Battle of North Borneo

The Battle of North Borneo took place during the Second World War between Allied and Japanese forces. Part of the wider Borneo campaign of the Pacific War, it was fought between 10 June and 15 August 1945 in North Borneo (later known as Sabah). The battle involved a series of amphibious landings by Australian forces on various points on the mainland around Brunei Bay and upon islands situated around the bay. Japanese opposition to the landings was sporadic initially, although as the campaign progressed a number of considerable clashes occurred and both sides suffered significant casualties, although major combat was largely restricted to Labuan and around Beaufort. On the mainland, while Allied conventional operations focused largely on the coastal areas around Brunei Bay, guerrilla forces consisting of Dayak tribesmen and small numbers of Allied personnel from the Services Reconnaissance Department fought an unconventional campaign in the interior. The Allies were successful in seizing control of the region. Nevertheless, many of the strategic gains that possession of North Borneo provided were ultimately negated by the sudden conclusion of the war in August 1945.

Battle of North Borneo
Part of Pacific theatre of the Second World War

Members of a patrol from 'A' Company, Australian 2/43rd Battalion, disembark from a boat and walk along a large fallen tree, as they move inland to investigate reports of Japanese activity.
Date10 June – 15 August 1945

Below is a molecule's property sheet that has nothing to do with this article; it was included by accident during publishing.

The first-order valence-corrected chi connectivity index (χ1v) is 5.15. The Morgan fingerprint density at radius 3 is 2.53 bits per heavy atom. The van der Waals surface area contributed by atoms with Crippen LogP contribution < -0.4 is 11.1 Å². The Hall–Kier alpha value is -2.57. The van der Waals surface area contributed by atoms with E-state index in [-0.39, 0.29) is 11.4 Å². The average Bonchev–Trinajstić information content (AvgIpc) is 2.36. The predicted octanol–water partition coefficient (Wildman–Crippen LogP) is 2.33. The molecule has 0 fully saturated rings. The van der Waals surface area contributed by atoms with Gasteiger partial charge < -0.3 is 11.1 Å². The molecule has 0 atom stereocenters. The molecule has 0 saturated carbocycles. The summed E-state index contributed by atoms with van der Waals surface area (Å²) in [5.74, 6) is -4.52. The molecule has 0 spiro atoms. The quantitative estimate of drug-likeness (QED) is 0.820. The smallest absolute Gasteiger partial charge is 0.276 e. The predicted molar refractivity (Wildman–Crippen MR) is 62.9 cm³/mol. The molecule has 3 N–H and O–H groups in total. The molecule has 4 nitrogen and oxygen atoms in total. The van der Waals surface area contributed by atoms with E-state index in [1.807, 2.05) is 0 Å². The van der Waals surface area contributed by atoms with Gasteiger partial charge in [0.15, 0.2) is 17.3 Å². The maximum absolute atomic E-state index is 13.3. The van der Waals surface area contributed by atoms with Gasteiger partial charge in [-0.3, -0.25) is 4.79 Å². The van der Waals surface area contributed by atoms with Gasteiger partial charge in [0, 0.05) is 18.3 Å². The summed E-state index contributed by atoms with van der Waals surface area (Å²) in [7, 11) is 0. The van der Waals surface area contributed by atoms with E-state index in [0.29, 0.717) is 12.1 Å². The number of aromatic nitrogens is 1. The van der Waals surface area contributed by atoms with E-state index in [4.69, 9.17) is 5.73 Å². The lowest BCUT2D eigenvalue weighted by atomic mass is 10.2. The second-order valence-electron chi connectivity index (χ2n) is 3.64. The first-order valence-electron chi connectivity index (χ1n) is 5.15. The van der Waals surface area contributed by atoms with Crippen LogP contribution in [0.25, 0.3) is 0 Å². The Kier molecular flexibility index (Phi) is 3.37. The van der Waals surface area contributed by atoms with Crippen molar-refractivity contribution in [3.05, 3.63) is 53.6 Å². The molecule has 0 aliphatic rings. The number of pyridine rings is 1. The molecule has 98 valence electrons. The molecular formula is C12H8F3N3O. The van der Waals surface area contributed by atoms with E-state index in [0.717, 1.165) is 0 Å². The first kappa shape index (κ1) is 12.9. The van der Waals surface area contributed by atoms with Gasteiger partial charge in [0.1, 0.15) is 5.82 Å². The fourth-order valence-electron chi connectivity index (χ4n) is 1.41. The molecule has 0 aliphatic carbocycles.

North Borneo (present-day Sabah and Brunei)
Result Allied victory
 United States
Commanders and leaders
George Wootten
Selwyn Porter
Victor Windeyer
Baba Masao
Taijiro Akashi
Units involved

9th Division

727th Amphibian Tractor Battalion

593rd Engineer Boat and Shore Regiment

Thirty-Seventh Army

  • 56th Mixed Brigade
≈29,000–30,000 men ≈8,800 men (Allied estimate)
Casualties and losses
114 killed or died of wounds
221 wounded
At least 1,234 killed
130 captured


Strategic situation and planning

Codenamed Operation Oboe Six,[1] the battle was part of the second phase of the Allied operations to capture the island of Borneo. North Borneo had been occupied by troops from the Imperial Japanese Army since early 1942 following the Japanese invasion of Borneo; prior to this the area had been a British territorial possession.[2][3] Following its occupation, the area's oil resources had been exploited for the Japanese war effort. The island's population had also been subjected to harsh occupation policies.[4][5] This had led to a revolt at Jesselton in late 1943, which was suppressed by the Japanese with heavy civilian casualties.[6]

The first stage of the Allied campaign in Borneo had begun in May 1945 when a brigade-sized force had been put ashore on Tarakan, on the north-eastern side of Borneo.[7] The operation in North Borneo was planned by General Douglas MacArthur's South West Pacific Area command. Designed with three phases—preparatory bombardment, forced landings, and an advance—the objective of the Allied operation was to establish "an advanced fleet base" for the British Pacific Fleet in Brunei Bay, which offered the Allies a deep-water port, to enable subsequent naval operations.[8] Further objectives included capturing the vast oil and rubber supplies available in the area and re-establishing British civil administration.[9] It was also intended that Labuan would be secured to control the entrance to Brunei Bay, and would be developed as an airbase.[8] In the planning phase of the operation, the Allied high commands differed in their opinions about the necessity of securing Brunei, with the British Chiefs of Staff Committee believing it would take too long to develop the area for it to be developed for it to be used in operations. They were also concerned that it would divert the British Pacific Fleet from the main theatre of operations off Japan and instead favoured establishing a fleet base in the Philippines. The United States Joint Chiefs of Staff, however, approved the operation believing that it could support future operations in south-east Asia.[10]